of activities such as visiting a museum, attending a concert, exploring
an "ethnic neighborhood" or taking a long walk in the
wilderness. An artist date is "quality time with yourself".
Yes, her style may be "new age" but her suggestions are
Vacations - Take vacations, vacations, vacations. In workshops,
I always ask participants whether they've ever gone on vacation
and taken a heavy backpack filled with their laptop and 20 pounds
of books and articles. They nod. Then, I ask them whether they have
taken this backbreaking load only to leave the books unopened, the
articles unread, and the laptop used only to play solitaire? Inevitably,
many in the group get sheepish smiles and blush as they nod. Stop
taking work with you on vacations. Resist the urge to open work-related
email. Commit yourself to a completely guilt-free break. Have guilt-free
fun. I guarantee that you'll work with greater productivity when
Health - Want to work more productively? Make sure that
you are taking care of yourself. This includes: getting enough sleep;
eating well; staying in shape; making time for an annual physical;
and getting professional treatment if you are suffering from depression
or chronic anxiety. Of course you already know the importance of
good health, but are you following through on your knowledge? Eighteen
years is a long time for an unhealthy lifestyle.
Exercise - It is essential to make time for exercise. Of
course you know you should, but are you balancing those long hours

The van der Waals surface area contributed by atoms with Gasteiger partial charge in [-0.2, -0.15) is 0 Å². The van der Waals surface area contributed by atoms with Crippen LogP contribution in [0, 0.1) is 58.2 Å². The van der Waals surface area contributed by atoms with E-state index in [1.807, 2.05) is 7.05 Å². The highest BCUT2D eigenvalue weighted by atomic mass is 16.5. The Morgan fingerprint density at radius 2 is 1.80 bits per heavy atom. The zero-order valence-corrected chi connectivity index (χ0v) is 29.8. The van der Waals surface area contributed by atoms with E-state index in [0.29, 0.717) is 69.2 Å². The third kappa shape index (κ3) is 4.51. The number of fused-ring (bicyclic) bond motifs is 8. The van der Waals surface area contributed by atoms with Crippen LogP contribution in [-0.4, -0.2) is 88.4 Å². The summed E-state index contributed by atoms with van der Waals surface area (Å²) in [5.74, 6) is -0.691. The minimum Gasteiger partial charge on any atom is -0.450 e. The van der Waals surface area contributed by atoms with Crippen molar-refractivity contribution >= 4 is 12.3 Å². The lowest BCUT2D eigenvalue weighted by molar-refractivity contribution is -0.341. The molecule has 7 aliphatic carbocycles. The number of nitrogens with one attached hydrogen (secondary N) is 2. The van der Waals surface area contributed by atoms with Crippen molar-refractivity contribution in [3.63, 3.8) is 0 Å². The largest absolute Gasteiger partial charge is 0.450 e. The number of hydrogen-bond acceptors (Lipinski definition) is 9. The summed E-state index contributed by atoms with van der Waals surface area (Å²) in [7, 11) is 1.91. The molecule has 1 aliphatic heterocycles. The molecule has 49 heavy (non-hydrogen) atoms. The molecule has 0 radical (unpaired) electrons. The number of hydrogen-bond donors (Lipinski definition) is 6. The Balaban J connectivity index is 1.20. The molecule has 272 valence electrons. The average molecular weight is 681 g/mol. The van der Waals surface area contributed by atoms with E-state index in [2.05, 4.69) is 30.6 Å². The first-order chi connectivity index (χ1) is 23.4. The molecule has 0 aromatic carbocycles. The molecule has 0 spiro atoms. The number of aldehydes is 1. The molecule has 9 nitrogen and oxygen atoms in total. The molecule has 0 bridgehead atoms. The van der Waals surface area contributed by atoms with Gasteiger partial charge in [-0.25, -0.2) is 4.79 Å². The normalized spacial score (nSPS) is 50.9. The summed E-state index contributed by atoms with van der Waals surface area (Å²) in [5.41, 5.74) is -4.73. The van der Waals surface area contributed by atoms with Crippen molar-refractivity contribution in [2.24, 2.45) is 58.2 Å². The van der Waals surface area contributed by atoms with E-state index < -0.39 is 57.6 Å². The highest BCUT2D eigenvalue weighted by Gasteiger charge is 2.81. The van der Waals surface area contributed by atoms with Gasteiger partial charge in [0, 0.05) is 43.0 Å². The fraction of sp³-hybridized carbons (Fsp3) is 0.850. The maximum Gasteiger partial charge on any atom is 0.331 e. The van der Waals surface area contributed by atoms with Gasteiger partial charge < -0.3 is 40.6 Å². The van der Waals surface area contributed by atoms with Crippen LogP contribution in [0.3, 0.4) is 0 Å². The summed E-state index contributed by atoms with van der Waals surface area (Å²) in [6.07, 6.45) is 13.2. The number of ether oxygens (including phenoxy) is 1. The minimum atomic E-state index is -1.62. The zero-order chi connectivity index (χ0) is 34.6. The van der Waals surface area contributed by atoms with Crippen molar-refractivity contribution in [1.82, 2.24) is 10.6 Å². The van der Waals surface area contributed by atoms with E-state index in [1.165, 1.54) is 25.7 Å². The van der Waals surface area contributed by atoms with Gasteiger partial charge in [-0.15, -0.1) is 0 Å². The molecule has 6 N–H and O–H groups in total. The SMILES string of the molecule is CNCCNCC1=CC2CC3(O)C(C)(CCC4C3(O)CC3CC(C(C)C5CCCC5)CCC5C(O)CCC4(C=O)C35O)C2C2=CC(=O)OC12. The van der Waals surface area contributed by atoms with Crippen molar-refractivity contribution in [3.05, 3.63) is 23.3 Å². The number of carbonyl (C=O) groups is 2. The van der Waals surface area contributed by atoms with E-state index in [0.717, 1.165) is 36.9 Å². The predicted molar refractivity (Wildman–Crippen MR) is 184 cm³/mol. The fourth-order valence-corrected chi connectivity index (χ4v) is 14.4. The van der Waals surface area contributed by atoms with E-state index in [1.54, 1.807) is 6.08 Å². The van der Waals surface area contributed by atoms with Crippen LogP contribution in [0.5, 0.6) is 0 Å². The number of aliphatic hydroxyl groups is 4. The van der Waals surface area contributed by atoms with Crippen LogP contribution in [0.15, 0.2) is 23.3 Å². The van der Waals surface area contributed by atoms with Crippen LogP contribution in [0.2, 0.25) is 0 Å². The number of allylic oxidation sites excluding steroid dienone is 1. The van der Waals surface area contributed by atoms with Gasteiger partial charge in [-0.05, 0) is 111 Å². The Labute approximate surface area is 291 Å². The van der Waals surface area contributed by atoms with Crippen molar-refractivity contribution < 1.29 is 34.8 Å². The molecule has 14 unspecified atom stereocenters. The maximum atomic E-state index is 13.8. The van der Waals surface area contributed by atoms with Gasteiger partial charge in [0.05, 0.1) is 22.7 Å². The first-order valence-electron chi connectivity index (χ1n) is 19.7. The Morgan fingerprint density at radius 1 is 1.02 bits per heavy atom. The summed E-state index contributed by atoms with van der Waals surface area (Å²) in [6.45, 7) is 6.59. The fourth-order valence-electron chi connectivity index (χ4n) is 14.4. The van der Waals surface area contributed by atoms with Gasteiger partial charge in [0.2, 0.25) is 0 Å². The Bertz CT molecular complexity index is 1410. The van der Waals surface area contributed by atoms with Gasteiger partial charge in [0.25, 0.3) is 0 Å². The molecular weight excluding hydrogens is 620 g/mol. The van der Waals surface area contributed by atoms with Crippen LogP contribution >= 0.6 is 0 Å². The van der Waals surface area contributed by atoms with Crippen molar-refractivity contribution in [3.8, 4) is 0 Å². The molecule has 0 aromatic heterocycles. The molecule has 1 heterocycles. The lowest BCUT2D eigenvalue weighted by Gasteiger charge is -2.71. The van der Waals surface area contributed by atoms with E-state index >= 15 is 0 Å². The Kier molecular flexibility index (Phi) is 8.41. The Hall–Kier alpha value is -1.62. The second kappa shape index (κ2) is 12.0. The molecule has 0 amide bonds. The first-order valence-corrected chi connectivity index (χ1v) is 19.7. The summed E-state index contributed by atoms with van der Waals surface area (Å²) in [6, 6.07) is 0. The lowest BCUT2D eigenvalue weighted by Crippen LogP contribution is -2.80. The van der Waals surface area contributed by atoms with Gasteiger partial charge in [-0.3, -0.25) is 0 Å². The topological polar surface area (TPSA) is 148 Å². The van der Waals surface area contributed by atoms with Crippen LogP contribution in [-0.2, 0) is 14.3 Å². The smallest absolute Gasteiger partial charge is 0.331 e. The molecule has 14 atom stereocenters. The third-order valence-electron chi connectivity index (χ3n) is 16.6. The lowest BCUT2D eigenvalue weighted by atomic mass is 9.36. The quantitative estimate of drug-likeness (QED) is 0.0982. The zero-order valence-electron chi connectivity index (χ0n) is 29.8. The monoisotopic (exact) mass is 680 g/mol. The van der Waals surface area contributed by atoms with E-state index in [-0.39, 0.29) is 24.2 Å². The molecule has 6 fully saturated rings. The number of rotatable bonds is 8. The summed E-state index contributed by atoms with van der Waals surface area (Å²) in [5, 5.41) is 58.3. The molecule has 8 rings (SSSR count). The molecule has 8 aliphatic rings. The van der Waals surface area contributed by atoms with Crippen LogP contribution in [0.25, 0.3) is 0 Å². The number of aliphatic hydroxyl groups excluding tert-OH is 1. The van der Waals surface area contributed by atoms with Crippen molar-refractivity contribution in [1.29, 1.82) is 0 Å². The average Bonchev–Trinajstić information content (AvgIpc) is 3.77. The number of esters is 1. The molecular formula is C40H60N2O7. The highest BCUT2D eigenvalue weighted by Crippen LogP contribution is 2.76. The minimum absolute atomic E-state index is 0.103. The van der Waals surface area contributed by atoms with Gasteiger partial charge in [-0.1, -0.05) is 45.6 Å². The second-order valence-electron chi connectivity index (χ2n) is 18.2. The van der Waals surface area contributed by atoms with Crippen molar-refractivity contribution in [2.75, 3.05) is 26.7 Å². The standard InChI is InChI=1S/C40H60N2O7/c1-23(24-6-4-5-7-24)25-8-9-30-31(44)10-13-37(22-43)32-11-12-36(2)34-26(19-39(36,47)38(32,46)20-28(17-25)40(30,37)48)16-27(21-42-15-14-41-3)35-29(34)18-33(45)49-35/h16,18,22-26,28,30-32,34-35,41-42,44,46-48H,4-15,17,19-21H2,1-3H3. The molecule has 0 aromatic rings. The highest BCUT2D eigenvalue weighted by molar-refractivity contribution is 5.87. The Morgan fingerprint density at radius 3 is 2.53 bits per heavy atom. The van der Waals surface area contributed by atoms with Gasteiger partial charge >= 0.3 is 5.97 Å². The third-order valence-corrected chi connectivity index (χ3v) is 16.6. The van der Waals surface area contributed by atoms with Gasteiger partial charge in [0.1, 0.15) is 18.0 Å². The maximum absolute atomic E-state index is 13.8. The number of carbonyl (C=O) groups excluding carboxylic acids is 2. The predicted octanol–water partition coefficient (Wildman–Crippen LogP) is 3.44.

in front of your computer with vigorous daily activity? The endorphins
will boost your mood, the blood flow will clear your mind, and the
results will boost your self-esteem. Make your body a priority.
(Beware, however, of signs and symptoms of eating disorders - a
growing epidemic in today's weight-obsessed society. If you are
exercising compulsively, dieting obsessively, bingeing or purging,
please seek professional help.)
and Meditation - There are so many benefits to a practice of
mindfulness that I will soon devote a separate section to the topic.
In the meantime, try reading the work of Jon Kabat-Zinn.
Relaxation Techniques - Shallow, chest-level breathing rather
than abdominal breathing, is a hallmark of stress. Tight, sore neck
muscles, frequent headaches and insomnia are some of the other signs
that stress is getting to you. If you are chronically tense, or
have ever suffered a panic attack, I highly recommend The Anxiety
and Phobia Workbook by Edmund Bourne. This comprehensive book
covers the assessment and treatment of anxiety disorders and provides
instructions for many relaxation techniques.
Visualization - Close your eyes and try to vividly imagine
a soothing outdoor scene. A deserted beach with rhythmic waves stroking
the sand. A narrow mountain waterfall wending down a fern-lined
pass. See the colors, hear the sounds, smell the scents, and feel
the sun. Regular practice of visualization, even for a few moments
as a break during a work session, is a revitalizing way to relax.